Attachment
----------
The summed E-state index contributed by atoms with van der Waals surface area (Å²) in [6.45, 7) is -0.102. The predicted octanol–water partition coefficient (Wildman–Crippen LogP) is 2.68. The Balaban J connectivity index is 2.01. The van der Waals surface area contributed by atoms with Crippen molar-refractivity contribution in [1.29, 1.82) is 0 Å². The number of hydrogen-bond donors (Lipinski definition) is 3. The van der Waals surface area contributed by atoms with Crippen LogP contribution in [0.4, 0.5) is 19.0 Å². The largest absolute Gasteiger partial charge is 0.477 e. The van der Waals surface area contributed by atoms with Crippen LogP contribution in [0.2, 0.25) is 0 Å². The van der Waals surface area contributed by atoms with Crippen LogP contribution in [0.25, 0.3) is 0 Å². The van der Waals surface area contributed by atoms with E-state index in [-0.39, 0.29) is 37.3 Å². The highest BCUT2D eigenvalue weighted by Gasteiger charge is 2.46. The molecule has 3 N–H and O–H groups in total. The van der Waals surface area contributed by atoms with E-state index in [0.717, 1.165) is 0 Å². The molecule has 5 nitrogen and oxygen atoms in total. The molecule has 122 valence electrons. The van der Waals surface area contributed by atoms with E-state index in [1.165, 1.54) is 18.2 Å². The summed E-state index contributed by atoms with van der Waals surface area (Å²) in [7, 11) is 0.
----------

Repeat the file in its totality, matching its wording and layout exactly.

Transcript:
The summed E-state index contributed by atoms with van der Waals surface area (Å²) in [6.45, 7) is -0.102. The predicted octanol–water partition coefficient (Wildman–Crippen LogP) is 2.68. The Balaban J connectivity index is 2.01. The van der Waals surface area contributed by atoms with Crippen molar-refractivity contribution in [1.29, 1.82) is 0 Å². The number of hydrogen-bond donors (Lipinski definition) is 3. The van der Waals surface area contributed by atoms with Crippen LogP contribution in [0.4, 0.5) is 19.0 Å². The largest absolute Gasteiger partial charge is 0.477 e. The van der Waals surface area contributed by atoms with Crippen LogP contribution in [0.2, 0.25) is 0 Å². The van der Waals surface area contributed by atoms with Crippen LogP contribution in [0.25, 0.3) is 0 Å². The van der Waals surface area contributed by atoms with E-state index in [-0.39, 0.29) is 37.3 Å². The highest BCUT2D eigenvalue weighted by Gasteiger charge is 2.46. The molecule has 3 N–H and O–H groups in total. The van der Waals surface area contributed by atoms with E-state index in [0.717, 1.165) is 0 Å². The molecule has 5 nitrogen and oxygen atoms in total. The molecule has 122 valence electrons. The van der Waals surface area contributed by atoms with E-state index in [1.165, 1.54) is 18.2 Å². The summed E-state index contributed by atoms with van der Waals surface area (Å²) in [7, 11) is 0.